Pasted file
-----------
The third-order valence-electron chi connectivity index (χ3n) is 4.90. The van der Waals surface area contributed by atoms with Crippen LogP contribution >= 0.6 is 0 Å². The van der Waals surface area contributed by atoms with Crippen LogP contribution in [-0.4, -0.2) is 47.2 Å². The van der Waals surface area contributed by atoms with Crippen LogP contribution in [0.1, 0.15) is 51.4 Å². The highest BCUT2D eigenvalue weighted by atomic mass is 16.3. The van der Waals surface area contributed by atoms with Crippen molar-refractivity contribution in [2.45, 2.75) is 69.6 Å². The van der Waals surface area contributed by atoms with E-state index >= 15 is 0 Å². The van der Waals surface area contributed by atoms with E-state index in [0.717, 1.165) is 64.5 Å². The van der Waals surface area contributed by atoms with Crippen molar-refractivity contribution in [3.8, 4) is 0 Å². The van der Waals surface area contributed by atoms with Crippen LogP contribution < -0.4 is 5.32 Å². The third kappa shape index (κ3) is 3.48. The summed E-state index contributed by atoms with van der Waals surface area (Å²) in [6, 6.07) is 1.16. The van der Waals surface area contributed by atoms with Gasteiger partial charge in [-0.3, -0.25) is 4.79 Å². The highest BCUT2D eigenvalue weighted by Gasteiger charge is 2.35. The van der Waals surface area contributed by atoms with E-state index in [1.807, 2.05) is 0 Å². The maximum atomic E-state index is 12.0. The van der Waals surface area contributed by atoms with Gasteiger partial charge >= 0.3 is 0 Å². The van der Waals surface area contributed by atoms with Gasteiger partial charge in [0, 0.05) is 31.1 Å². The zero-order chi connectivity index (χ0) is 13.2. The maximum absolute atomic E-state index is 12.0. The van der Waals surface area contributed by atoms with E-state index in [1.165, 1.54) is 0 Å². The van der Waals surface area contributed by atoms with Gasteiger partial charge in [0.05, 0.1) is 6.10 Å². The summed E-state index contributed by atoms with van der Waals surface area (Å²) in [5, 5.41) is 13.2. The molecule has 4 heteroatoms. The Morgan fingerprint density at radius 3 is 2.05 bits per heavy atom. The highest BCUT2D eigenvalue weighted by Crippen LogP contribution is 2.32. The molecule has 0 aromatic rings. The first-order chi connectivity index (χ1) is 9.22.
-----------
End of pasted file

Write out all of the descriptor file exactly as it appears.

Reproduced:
The third-order valence-electron chi connectivity index (χ3n) is 4.90. The van der Waals surface area contributed by atoms with Crippen LogP contribution >= 0.6 is 0 Å². The van der Waals surface area contributed by atoms with Crippen LogP contribution in [-0.4, -0.2) is 47.2 Å². The van der Waals surface area contributed by atoms with Crippen LogP contribution in [0.1, 0.15) is 51.4 Å². The highest BCUT2D eigenvalue weighted by atomic mass is 16.3. The van der Waals surface area contributed by atoms with Crippen molar-refractivity contribution in [2.45, 2.75) is 69.6 Å². The van der Waals surface area contributed by atoms with E-state index >= 15 is 0 Å². The van der Waals surface area contributed by atoms with E-state index in [0.717, 1.165) is 64.5 Å². The van der Waals surface area contributed by atoms with Crippen molar-refractivity contribution in [3.8, 4) is 0 Å². The van der Waals surface area contributed by atoms with Crippen LogP contribution < -0.4 is 5.32 Å². The third kappa shape index (κ3) is 3.48. The summed E-state index contributed by atoms with van der Waals surface area (Å²) in [6, 6.07) is 1.16. The van der Waals surface area contributed by atoms with Gasteiger partial charge in [-0.3, -0.25) is 4.79 Å². The highest BCUT2D eigenvalue weighted by Gasteiger charge is 2.35. The van der Waals surface area contributed by atoms with E-state index in [1.807, 2.05) is 0 Å². The maximum atomic E-state index is 12.0. The van der Waals surface area contributed by atoms with Gasteiger partial charge >= 0.3 is 0 Å². The van der Waals surface area contributed by atoms with Gasteiger partial charge in [0, 0.05) is 31.1 Å². The zero-order chi connectivity index (χ0) is 13.2. The maximum absolute atomic E-state index is 12.0. The van der Waals surface area contributed by atoms with E-state index in [1.165, 1.54) is 0 Å². The van der Waals surface area contributed by atoms with Gasteiger partial charge in [0.05, 0.1) is 6.10 Å². The summed E-state index contributed by atoms with van der Waals surface area (Å²) in [5, 5.41) is 13.2. The molecule has 4 heteroatoms. The Morgan fingerprint density at radius 3 is 2.05 bits per heavy atom. The highest BCUT2D eigenvalue weighted by Crippen LogP contribution is 2.32. The molecule has 0 aromatic rings. The first-order chi connectivity index (χ1) is 9.22.